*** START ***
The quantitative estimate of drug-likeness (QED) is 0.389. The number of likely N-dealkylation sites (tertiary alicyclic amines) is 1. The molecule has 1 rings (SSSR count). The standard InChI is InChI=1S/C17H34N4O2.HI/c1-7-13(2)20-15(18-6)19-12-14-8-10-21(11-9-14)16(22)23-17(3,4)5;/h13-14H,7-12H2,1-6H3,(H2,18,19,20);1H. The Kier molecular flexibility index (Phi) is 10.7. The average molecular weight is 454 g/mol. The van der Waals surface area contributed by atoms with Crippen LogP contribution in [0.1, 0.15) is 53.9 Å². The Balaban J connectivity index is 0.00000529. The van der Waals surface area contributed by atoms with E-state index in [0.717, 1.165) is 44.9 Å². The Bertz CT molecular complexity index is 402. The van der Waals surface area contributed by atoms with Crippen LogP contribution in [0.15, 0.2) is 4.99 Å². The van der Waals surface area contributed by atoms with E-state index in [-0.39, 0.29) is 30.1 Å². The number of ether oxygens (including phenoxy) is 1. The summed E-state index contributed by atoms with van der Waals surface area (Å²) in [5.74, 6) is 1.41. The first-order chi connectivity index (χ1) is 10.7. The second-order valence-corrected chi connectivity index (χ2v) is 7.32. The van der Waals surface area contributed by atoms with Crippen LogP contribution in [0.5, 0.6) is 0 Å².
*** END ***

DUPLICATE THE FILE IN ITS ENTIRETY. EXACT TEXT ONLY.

The quantitative estimate of drug-likeness (QED) is 0.389. The number of likely N-dealkylation sites (tertiary alicyclic amines) is 1. The molecule has 1 rings (SSSR count). The standard InChI is InChI=1S/C17H34N4O2.HI/c1-7-13(2)20-15(18-6)19-12-14-8-10-21(11-9-14)16(22)23-17(3,4)5;/h13-14H,7-12H2,1-6H3,(H2,18,19,20);1H. The Kier molecular flexibility index (Phi) is 10.7. The average molecular weight is 454 g/mol. The van der Waals surface area contributed by atoms with Crippen LogP contribution in [0.1, 0.15) is 53.9 Å². The Balaban J connectivity index is 0.00000529. The van der Waals surface area contributed by atoms with E-state index in [0.717, 1.165) is 44.9 Å². The Bertz CT molecular complexity index is 402. The van der Waals surface area contributed by atoms with Crippen LogP contribution in [0.15, 0.2) is 4.99 Å². The van der Waals surface area contributed by atoms with E-state index in [-0.39, 0.29) is 30.1 Å². The number of ether oxygens (including phenoxy) is 1. The summed E-state index contributed by atoms with van der Waals surface area (Å²) in [5.74, 6) is 1.41. The first-order chi connectivity index (χ1) is 10.7. The second-order valence-corrected chi connectivity index (χ2v) is 7.32. The van der Waals surface area contributed by atoms with Crippen LogP contribution in [0.5, 0.6) is 0 Å².